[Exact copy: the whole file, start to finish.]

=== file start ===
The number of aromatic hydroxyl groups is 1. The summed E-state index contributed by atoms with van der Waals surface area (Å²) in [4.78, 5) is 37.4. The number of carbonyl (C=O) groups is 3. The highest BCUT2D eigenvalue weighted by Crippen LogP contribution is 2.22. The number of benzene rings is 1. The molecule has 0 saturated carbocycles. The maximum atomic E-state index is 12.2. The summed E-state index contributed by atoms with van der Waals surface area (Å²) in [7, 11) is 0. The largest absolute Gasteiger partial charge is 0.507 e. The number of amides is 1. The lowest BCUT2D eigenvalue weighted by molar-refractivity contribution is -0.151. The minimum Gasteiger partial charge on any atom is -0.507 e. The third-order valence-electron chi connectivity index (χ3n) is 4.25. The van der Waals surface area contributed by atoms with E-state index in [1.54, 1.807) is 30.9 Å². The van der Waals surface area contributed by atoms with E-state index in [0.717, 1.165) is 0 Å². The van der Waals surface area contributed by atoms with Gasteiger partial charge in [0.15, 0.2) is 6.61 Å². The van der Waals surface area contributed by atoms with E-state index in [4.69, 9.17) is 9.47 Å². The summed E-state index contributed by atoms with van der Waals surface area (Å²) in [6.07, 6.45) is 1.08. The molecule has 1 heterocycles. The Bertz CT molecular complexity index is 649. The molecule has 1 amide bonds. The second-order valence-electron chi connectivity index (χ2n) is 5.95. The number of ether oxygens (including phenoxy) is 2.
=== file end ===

The number of aromatic hydroxyl groups is 1. The summed E-state index contributed by atoms with van der Waals surface area (Å²) in [4.78, 5) is 37.4. The number of carbonyl (C=O) groups is 3. The highest BCUT2D eigenvalue weighted by Crippen LogP contribution is 2.22. The number of benzene rings is 1. The molecule has 0 saturated carbocycles. The maximum atomic E-state index is 12.2. The summed E-state index contributed by atoms with van der Waals surface area (Å²) in [7, 11) is 0. The largest absolute Gasteiger partial charge is 0.507 e. The number of amides is 1. The lowest BCUT2D eigenvalue weighted by molar-refractivity contribution is -0.151. The minimum Gasteiger partial charge on any atom is -0.507 e. The third-order valence-electron chi connectivity index (χ3n) is 4.25. The van der Waals surface area contributed by atoms with E-state index in [1.54, 1.807) is 30.9 Å². The van der Waals surface area contributed by atoms with E-state index in [0.717, 1.165) is 0 Å². The van der Waals surface area contributed by atoms with Gasteiger partial charge in [0.15, 0.2) is 6.61 Å². The van der Waals surface area contributed by atoms with E-state index in [4.69, 9.17) is 9.47 Å². The summed E-state index contributed by atoms with van der Waals surface area (Å²) in [6.07, 6.45) is 1.08. The molecule has 1 heterocycles. The Bertz CT molecular complexity index is 649. The molecule has 1 amide bonds. The second-order valence-electron chi connectivity index (χ2n) is 5.95. The number of ether oxygens (including phenoxy) is 2.